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these terms mean. If not, ignorance or deception would make him less than one of the honest soldiers that obeyed orders and led him away to the judgmenthall. The text makes this part of receiving him plain :

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" As many as received him," i. e. it adds, they " that believe on his name."

But, again, there is no receiving the Saviour with out sympathy. A plenipotentiary from one court to another, a bearer of despatches, a commercial agent, or a purely mental operator, does not need this. But the moment you include a moral purpose, spiritual influ ence, the kindling of any new life, there must be a com mon feeling ; there must be assimilation. The interests must be felt as identical. Loyalty must bind the subject to his King. Enthusiasm must mount at the mention of the Leader s name. If the Saviour s purpose was to fill human breasts with love, we cannot be his without loving him.

" His own." There are two ways of belonging to

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another : unwilling and inevitable, or willing and hearty. You may belong to a nation by birth, and dislike it ; to a family, from dependence or self-interest, and care for no welfare in it ; to a university, and be out of harmony and out of temper with its administra tion. But so you cannot belong to the brotherhood that is the body of Christ. You must be in sympathy both with the brotherhood and its head. The legal ownership you cannot help ; it brings no animation and no comfort. By your creation you are the Lord s, his to be disposed of, to live or die, to be judged. The business of your new heart, " receiving Christ," is to change this reluctant belonging for the closer and grate ful loyalty of affection ; the legal bond for the gracious one of faith.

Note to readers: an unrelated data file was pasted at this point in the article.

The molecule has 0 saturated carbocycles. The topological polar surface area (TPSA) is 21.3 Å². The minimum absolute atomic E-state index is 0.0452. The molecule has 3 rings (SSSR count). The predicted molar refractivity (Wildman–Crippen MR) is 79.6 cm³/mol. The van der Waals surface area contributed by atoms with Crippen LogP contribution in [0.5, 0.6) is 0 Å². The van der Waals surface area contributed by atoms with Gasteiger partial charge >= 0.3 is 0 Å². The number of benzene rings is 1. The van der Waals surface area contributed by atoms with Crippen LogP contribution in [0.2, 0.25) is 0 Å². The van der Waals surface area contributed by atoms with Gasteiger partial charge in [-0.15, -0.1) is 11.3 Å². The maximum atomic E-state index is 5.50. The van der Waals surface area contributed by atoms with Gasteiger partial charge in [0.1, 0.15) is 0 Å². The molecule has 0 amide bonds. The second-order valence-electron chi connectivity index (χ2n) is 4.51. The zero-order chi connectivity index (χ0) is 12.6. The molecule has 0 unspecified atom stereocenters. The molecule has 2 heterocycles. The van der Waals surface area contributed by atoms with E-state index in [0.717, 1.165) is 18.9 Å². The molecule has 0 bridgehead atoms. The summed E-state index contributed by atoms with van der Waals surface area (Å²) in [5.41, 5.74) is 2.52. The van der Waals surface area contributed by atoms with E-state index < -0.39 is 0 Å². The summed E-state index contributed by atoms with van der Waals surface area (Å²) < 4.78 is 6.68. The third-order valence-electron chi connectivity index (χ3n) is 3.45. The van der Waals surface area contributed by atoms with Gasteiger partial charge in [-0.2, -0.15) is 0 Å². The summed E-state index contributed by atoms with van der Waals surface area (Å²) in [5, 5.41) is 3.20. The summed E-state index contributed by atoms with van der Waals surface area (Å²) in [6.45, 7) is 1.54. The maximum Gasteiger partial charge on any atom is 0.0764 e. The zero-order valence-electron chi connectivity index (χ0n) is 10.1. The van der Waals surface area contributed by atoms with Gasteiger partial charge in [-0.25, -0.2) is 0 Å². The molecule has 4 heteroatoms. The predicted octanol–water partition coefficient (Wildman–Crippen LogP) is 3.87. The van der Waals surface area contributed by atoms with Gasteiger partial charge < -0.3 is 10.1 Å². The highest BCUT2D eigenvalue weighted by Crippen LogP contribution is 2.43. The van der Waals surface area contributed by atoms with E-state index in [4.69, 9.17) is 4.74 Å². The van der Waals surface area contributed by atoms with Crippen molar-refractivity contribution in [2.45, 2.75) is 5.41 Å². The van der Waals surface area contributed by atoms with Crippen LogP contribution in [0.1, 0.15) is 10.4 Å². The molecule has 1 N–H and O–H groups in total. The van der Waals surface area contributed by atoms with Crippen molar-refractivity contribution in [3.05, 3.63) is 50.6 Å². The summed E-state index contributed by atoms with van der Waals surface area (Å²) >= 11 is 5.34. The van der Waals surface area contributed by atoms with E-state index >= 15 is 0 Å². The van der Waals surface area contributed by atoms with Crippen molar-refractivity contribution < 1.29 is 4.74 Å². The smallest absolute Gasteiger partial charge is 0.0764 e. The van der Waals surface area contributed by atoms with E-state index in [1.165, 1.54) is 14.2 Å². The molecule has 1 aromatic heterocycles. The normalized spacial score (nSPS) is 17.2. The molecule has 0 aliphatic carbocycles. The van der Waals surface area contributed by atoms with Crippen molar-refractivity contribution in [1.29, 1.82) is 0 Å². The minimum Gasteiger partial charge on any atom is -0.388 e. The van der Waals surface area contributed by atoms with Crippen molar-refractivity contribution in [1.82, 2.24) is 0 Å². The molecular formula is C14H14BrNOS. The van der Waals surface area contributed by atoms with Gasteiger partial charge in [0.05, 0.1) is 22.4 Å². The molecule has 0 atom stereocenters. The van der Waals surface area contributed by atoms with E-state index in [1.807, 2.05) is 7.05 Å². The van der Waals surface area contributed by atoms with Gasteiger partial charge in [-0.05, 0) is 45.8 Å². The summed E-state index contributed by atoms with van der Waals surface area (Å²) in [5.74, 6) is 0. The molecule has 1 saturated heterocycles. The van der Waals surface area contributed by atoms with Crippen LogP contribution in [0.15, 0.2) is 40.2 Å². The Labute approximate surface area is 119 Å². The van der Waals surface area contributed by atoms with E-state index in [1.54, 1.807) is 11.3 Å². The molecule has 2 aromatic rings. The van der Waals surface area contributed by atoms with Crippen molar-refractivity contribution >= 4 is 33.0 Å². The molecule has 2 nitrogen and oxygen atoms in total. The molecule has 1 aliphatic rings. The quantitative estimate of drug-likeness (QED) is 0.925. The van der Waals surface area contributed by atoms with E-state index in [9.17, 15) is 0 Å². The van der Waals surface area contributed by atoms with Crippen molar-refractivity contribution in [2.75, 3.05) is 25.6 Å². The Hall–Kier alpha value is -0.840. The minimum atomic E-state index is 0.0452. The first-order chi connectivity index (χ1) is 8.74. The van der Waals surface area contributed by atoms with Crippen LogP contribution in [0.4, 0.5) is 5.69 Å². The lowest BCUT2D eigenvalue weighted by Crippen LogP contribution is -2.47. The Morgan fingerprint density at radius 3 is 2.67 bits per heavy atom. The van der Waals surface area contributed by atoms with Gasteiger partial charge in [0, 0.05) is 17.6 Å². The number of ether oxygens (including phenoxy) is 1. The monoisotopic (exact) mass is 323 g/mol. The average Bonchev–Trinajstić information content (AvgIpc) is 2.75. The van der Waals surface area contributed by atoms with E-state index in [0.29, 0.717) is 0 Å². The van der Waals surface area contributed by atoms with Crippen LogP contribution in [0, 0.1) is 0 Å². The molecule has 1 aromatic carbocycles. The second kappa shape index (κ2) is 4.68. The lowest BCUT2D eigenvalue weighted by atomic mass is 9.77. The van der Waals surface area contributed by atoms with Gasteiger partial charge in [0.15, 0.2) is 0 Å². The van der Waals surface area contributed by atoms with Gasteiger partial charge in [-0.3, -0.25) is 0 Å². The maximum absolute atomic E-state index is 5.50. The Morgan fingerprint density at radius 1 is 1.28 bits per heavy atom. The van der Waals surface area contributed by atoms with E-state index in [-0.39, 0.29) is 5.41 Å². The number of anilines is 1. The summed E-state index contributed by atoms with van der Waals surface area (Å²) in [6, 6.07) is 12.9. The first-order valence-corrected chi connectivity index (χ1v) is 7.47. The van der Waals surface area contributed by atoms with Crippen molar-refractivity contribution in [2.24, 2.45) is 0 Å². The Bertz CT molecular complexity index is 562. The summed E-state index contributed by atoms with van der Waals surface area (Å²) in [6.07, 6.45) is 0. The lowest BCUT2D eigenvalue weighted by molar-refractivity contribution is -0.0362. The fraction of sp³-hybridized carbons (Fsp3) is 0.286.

Yet there will be service too ; only not the service of compulsion, but such service as they that love each other render without calling it service. "Lovestthou

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316 THE ADVENT.